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this faith, every thing grows brighter to our view. Born of such a Parent, we esteem our existence an inestimable gift. We meet everywhere our Father, and his presence is as a sun shining on our path. We see him in his works, and hear his praise rising from every spot which we tread. We feel him near in our solitudes, and sometimes enjoy communion with him more tender than human friendship. We see him in our duties, and perform them more gladly, because they are the best tribute we can offer our Heavenly Benefactor. Even the consciousness of sin, mournful as it is, does not subvert our peace; for, in the mercy of God, as made manifest in Jesus Christ, we see an inexhaustible fountain of strength, purity, and pardon, for all who, in filial reliance, seek these heavenly gifts. Through this faith, we are conscious of a new benevolence springing up to our fellow-creatures, purer and more enlarged than natural affection. Towards all mankind we see a rich and free love flowing from the common Parent, and, touched by this love, we are the friends of all. We compassionate the most guilty, and would win them back to God. Through this faith, we receive the happiness of an ever-enlarging hope. There is no good too vast for us to anticipate for the universe or for ourselves, from such a Father as we believe in. We hope from him, what we deem his greatest gift, even the gift of his own Spirit, and the happiness of advancing for ever in truth and virtue, in power and love, in union of mind with the Father and the Son. We are told, indeed, that our faith will not prove an anchor in the last hour. But we have known those, whose departure it has brightened; and our experience of its power, in trial and peril, has proved it to be equal to all the wants of human nature.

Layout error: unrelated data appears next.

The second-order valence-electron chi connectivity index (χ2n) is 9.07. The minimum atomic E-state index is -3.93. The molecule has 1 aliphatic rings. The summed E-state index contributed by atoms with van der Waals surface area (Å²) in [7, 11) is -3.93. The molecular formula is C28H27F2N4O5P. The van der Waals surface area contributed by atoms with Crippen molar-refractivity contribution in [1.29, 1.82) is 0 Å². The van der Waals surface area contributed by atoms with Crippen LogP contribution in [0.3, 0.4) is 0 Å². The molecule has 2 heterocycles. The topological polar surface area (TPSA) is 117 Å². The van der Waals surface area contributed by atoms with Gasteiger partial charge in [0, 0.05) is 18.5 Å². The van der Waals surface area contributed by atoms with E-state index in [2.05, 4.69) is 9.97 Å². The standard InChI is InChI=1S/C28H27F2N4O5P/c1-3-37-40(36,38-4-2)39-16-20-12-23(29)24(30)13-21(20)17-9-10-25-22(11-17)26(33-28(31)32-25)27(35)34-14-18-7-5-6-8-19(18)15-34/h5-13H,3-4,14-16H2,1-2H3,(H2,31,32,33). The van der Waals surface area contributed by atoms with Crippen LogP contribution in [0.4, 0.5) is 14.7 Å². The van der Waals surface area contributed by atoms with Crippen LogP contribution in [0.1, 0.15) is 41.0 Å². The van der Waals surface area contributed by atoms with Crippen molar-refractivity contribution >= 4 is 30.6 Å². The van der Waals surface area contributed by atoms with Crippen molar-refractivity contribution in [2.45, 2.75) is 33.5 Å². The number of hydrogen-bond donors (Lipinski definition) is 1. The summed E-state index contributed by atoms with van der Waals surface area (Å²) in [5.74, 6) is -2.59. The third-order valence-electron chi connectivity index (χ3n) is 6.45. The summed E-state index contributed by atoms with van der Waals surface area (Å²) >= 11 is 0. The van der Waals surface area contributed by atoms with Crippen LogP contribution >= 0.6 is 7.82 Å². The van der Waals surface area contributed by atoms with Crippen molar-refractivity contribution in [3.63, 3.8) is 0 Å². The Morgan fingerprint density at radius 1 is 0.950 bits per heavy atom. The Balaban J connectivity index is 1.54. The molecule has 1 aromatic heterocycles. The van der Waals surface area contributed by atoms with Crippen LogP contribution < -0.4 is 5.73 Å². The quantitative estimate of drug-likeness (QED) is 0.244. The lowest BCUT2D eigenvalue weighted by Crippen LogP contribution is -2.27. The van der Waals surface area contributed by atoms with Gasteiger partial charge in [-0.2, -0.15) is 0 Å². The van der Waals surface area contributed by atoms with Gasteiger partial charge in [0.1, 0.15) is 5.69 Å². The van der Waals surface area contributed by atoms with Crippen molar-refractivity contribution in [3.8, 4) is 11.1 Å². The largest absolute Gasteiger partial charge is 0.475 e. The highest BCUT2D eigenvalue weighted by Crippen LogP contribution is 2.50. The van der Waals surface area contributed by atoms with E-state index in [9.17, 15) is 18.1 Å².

We doubt not, that, to its sincere followers, death will be a transition to the calm, pure, joyful mansions, prepared by Christ for his disciples. There we expect to meet that great and good Deliverer. With the eye of faith, we already see him looking round him with celestial love on all of every name, who have imbibed his spirit. His spirit; his loyal and entire devotion to the will of his Heavenly Father; his universal, unconquerable benevolence, through which he freely gave from his pierced side his blood, his life for the salvation of the world; this divine love, and not creeds, and names, and froms, will then be found to attract his supreme regard. This spirit we trust to see in multitudes of every sect and name; and we trust, too, that they, who now reproach us, will at that day recognise, in the dreaded Unitarian, this only badge of Christ, and will bid him welcome to the joy of our common Lord.—I have thus stated the views with which we have reared this building. We desire to glorify God, to promote a purer, nobler, happier piety. Even if we err in doctrine, we think that these motives should shield us from reproach; should disarm that intolerance, which would exclude us from the church on earth, and from our Father's house in heaven.